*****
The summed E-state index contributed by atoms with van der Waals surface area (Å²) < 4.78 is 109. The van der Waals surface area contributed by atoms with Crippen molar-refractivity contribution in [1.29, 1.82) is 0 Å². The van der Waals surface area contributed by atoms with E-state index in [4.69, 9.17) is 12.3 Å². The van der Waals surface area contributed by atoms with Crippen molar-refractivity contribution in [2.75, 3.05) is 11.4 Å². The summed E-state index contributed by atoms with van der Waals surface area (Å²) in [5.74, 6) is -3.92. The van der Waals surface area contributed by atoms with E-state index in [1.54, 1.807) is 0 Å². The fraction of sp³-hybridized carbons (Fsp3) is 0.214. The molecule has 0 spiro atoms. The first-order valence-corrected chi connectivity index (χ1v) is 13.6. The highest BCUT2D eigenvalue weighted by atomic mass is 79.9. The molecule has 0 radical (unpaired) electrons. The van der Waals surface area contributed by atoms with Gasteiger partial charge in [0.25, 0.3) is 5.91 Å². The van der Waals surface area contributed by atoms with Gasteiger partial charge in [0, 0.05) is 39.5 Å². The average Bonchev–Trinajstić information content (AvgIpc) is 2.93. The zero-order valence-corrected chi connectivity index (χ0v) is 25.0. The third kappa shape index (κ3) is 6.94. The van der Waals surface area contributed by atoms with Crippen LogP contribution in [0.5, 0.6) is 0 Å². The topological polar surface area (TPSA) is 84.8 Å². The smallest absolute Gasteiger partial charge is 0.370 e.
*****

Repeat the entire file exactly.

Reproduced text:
The summed E-state index contributed by atoms with van der Waals surface area (Å²) < 4.78 is 109. The van der Waals surface area contributed by atoms with Crippen molar-refractivity contribution in [1.29, 1.82) is 0 Å². The van der Waals surface area contributed by atoms with E-state index in [4.69, 9.17) is 12.3 Å². The van der Waals surface area contributed by atoms with Crippen molar-refractivity contribution in [2.75, 3.05) is 11.4 Å². The summed E-state index contributed by atoms with van der Waals surface area (Å²) in [5.74, 6) is -3.92. The van der Waals surface area contributed by atoms with E-state index in [1.54, 1.807) is 0 Å². The fraction of sp³-hybridized carbons (Fsp3) is 0.214. The molecule has 0 spiro atoms. The first-order valence-corrected chi connectivity index (χ1v) is 13.6. The highest BCUT2D eigenvalue weighted by atomic mass is 79.9. The molecule has 0 radical (unpaired) electrons. The van der Waals surface area contributed by atoms with Gasteiger partial charge in [0.25, 0.3) is 5.91 Å². The van der Waals surface area contributed by atoms with Gasteiger partial charge in [0, 0.05) is 39.5 Å². The average Bonchev–Trinajstić information content (AvgIpc) is 2.93. The zero-order valence-corrected chi connectivity index (χ0v) is 25.0. The third kappa shape index (κ3) is 6.94. The van der Waals surface area contributed by atoms with Crippen LogP contribution in [0.5, 0.6) is 0 Å². The topological polar surface area (TPSA) is 84.8 Å². The smallest absolute Gasteiger partial charge is 0.370 e.